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Blog posts tagged as 'manufacture'

Infinite Zoom into Milk

In 1977 Charles and Ray Eames made a documentary film called Powers of Ten. The second half of the film includes a slow zoom into a man’s hand, right the way through cells and molecules all the way down to an atomic structure. It’s extraordinarily engaging, beginning at a familiar human context, and visualising something desperately distant and unknowable.

About a year ago James King brought a book to my attention from a series called Analysis of the Massproduct Design by Japanese product designer Taku Sato.

Analysis of the Massproduct Design is just like the Eames Powers of Ten video but for everyday products.

Taku Sato book covers

Each book takes a manufactured product and breaks down the content, graphics, construction and packaging page by page. The books are like infinite zooms into fabrication and history.

There are four, in turn looking at Xylitol Lime Mint chewing gum, a Fujifilm disposable camera, ‘Licca the fashion dress up doll by Takara Co.’ and a litre of milk from the Meiji Dairies Corporation. The blurb reads:

…we will take up and focus on one mass-produced product seen everywhere in our daily life without special attention paid to and from the point of view of design we try to take a closer look at and analytically examine it to find what kinds of ideas, efforts, ingenuities have been put in to it.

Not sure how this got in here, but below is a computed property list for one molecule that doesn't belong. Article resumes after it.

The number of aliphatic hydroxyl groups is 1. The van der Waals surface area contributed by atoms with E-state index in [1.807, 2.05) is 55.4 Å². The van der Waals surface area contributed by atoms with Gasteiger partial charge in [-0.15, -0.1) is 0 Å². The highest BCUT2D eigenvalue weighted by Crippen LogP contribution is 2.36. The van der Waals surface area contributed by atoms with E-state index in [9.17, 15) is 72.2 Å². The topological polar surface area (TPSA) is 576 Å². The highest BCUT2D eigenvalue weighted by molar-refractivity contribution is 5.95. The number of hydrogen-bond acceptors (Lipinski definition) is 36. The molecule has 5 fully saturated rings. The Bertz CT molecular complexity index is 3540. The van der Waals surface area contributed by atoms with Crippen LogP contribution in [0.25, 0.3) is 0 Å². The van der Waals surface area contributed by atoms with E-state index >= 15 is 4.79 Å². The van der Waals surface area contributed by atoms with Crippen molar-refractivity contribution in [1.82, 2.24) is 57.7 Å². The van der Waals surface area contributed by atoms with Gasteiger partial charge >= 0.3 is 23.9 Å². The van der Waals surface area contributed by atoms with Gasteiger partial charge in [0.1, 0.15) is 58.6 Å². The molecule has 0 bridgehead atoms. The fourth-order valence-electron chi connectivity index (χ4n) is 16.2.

Each book begins with an overview and in some cases a history. This is from the book on the Fujifilm disposable camera.

Fujifilm overview

As the book progresses, spreads examine the product in greater and greater detail. Near the end of the Fujifilm book, there’s a photographic one micrometer cross section of the film stock.

fujifilm book film detail

One of my favourites spreads is from the book examining Xylitol chewing gum and is titled ‘The Feeling on the Teeth When Chewed.’ It’s about the material qualities of tablets versus sticks of gum. A quote:

The firmness of a chewing gum changes gradually with the passing of the time of its being chewed. In order to make this change of the chewing feeling close to an ideal one, the elements that should make up of the chewing gum are controlled… The figure shows the strength of the chewing exerted in the mouth measured with an analyzing device called RheoMeter. These graphs will tell you how different the chewing feelings are between ordinary sheet-type chewing gum and sugar coated chewing gum.

An ideal chewing feeling! A RheoMeter! They’ve got a machine for testing the chewiness of gum.

chewiness spread